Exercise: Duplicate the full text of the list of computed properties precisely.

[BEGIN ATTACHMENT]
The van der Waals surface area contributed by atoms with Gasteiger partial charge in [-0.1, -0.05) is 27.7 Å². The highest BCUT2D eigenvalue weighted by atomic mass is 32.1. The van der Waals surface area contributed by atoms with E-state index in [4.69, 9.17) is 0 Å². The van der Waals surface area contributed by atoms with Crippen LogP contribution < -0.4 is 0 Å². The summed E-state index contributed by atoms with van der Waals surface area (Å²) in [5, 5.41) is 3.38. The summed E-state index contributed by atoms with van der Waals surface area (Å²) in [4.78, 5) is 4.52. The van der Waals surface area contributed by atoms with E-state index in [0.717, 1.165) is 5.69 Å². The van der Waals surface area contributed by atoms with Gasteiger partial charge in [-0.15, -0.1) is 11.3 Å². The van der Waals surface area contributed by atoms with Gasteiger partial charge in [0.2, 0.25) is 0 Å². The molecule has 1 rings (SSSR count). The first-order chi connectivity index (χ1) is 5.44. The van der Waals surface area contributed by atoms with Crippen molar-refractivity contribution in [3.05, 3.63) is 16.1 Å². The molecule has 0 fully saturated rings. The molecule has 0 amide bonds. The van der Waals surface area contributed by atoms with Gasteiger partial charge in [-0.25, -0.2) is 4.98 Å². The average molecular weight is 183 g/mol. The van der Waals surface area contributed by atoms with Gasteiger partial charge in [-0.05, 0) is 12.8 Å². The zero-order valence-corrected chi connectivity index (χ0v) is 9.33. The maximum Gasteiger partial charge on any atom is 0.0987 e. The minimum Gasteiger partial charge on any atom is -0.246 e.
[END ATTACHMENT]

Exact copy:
The van der Waals surface area contributed by atoms with Gasteiger partial charge in [-0.1, -0.05) is 27.7 Å². The highest BCUT2D eigenvalue weighted by atomic mass is 32.1. The van der Waals surface area contributed by atoms with E-state index in [4.69, 9.17) is 0 Å². The van der Waals surface area contributed by atoms with Crippen LogP contribution < -0.4 is 0 Å². The summed E-state index contributed by atoms with van der Waals surface area (Å²) in [5, 5.41) is 3.38. The summed E-state index contributed by atoms with van der Waals surface area (Å²) in [4.78, 5) is 4.52. The van der Waals surface area contributed by atoms with E-state index in [0.717, 1.165) is 5.69 Å². The van der Waals surface area contributed by atoms with Gasteiger partial charge in [-0.15, -0.1) is 11.3 Å². The van der Waals surface area contributed by atoms with Gasteiger partial charge in [0.2, 0.25) is 0 Å². The molecule has 1 rings (SSSR count). The first-order chi connectivity index (χ1) is 5.44. The van der Waals surface area contributed by atoms with Crippen molar-refractivity contribution in [3.05, 3.63) is 16.1 Å². The molecule has 0 fully saturated rings. The molecule has 0 amide bonds. The van der Waals surface area contributed by atoms with Gasteiger partial charge in [-0.25, -0.2) is 4.98 Å². The average molecular weight is 183 g/mol. The van der Waals surface area contributed by atoms with Gasteiger partial charge in [-0.05, 0) is 12.8 Å². The zero-order valence-corrected chi connectivity index (χ0v) is 9.33. The maximum Gasteiger partial charge on any atom is 0.0987 e. The minimum Gasteiger partial charge on any atom is -0.246 e.